I have the following dual-screen set up on my Windows 7 PC: [2][1], that means my secondary monitor is on the left side of my primary monitor.

Now I have a dual-screen wallpaper that should stretch across the monitors. I have set it to "Tile" mode.

Problem: The wallpaper invariably starts at [1] (left edge of the image being on the left edge of [1]), and then continues on [2]. It basically splits the wrong way, producing a rather awkward look.

How can I make the wallpaper appear correctly (i.e. left edge of the image being on the left edge of [2])?

P.S.: I am aware that software like UltraMon could work around this by creating tailored wallpapers with flipped halves or whatnot. I consider this a sucky solution. I basically want Windows to get it right by itself. I've actually told it my screen alignment in the Control panel, so it can't be that difficult, can it?

  • I have the exact same problem and would love to see a good answer to this. DisplayFusion is a great piece of software, but using it seems like total overkill for this one single feature. – Brant Bobby Aug 26 '10 at 15:26
  • Are both monitors running the same resolution? It could be due to awkward resolutions. For instance, I have one monitor at 1600x1200 and the other at 1280x1024 and I don't think a simple tile would work. – Dillie-O Aug 26 '10 at 22:26
  • You could set your second monitor to the primary monitor and extend to the first one. Is having the start menu on the left screen an option? – Default Aug 27 '10 at 8:48
  • Heres another application that can fix it: howtogeek.com/howto/windows-vista/… – Default Aug 27 '10 at 8:52

As a triple screen monitor user, with a [3][1][2] configuration, I've hit this same problem. Unfortunately, windows actually is that stupid. It defines the left edge of the wallpaper as the left edge of the primary monitor, regardless of how you tell Windows how the monitors are positioned. That screen is only useful for determining how the mouse travels between screens.

I personally use DisplayFusion to correct this unfortunate flaw in the OS.

| improve this answer | |
  • Yeah… I guess there is no way denying it. Multi-screen support in Windows 7 sucks. BTW, have you ever tried arranging windows side-by-side with "Aero Snap" in a multi-screen configuration? This is broken as well. – Tomalak Aug 31 '10 at 11:25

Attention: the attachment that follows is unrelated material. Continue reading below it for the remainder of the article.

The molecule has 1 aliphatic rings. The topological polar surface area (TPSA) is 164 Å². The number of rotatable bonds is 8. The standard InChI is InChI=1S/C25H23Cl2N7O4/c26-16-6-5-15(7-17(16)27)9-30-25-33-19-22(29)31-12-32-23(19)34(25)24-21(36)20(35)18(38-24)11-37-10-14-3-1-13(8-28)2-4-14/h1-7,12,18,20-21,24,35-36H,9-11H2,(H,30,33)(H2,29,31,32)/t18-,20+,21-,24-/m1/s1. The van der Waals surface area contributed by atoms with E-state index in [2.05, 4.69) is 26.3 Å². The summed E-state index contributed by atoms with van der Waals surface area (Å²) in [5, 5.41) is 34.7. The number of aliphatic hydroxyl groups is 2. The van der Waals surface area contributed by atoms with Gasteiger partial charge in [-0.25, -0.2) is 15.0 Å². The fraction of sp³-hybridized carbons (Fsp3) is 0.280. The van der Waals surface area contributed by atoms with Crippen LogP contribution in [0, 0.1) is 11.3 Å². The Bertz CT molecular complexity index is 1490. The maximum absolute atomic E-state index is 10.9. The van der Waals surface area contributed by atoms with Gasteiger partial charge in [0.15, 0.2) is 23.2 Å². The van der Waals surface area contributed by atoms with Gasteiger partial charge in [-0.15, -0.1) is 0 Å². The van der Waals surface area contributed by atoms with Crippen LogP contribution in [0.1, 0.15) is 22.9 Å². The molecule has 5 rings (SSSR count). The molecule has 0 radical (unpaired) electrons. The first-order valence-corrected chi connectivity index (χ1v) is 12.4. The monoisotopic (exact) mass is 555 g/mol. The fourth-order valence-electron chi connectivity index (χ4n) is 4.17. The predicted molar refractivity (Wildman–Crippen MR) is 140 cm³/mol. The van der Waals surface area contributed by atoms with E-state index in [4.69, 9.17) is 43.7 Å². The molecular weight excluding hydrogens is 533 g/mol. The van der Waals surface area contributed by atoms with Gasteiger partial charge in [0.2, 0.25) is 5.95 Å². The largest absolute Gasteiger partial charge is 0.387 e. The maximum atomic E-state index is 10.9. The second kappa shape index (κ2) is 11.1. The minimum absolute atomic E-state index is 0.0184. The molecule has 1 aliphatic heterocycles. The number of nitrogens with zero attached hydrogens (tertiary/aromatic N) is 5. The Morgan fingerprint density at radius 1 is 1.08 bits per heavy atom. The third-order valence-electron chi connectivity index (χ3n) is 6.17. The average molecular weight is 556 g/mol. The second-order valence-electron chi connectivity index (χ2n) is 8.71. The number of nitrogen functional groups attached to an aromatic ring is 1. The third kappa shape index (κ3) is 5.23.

• My main problem with DisplayFusion (which is in all honesty a great bit of software) is that the slideshow feature is only available in the Pro version. Windows 7 has this built-in and I love it. Except for the fact that it doesn't know how to place the wallpaper properly, anyway...*sigh*. Also, DisplayFusion has a ton of other features which I just don't need at all. – Brant Bobby Aug 31 '10 at 17:00
  • Yes, I've been looking into the aero snap thing, but have yet to come up with an answer for it. If you want the slide show feature, you might be able to make a tool that slices and rearranges the wallpaper for you, so you can use the native features. Should be able to do it with a photoshop macro, or a little bit of scripting. – Ryan Gooler Aug 31 '10 at 17:56
  • @Brant: I don't need a wallpaper slideshow - I don't see my wallpaper that often anyway… So, I merely use it to do the math and the image manipulation for me when I decide to change the wallpaper. After that I quit the software, because I don't care for the keyboard shortcuts and the other features. – Tomalak Sep 1 '10 at 10:16
  • @Ryan: The thing that makes DisplayFusion sexy (as the wallpaper manipulation software, at least) is that it uses the display configuration from control panel and configured resolutions to do The Right Thing with one click. Windows native support would be nice (and not all that hard to implement) - but writing a script for this is way out of scope, for my tastes. – Tomalak Sep 1 '10 at 10:20

I don't have two monitors but i know a friend that use Dual Monitor Tools. Is a suite of individual apps, you load only the ones you need. The suite currently includes four applications Swap Screen, Dual Wallpaper, DisMon, and Dual Swap. I'm not sure if it is what you need but is free.

| improve this answer | |
  • Regarding custom wallpaper configuration, the Dual Monitor Tools (I've tested release 1.4) are inferior to DisplayFusion (tested: version 3.1.10 free). – Tomalak Aug 31 '10 at 12:04
  • Using this tool now. It's indeed inferiour to UltraMon and DisplayFusion, but those are trialware nowadays. – Jan_V Jun 23 '12 at 14:16
  • 1
    YEEEESSSS!!!! All I wanted to do was have an image span my monitors and this did it without having to buy more shovel-ware! – skub Sep 12 '15 at 0:08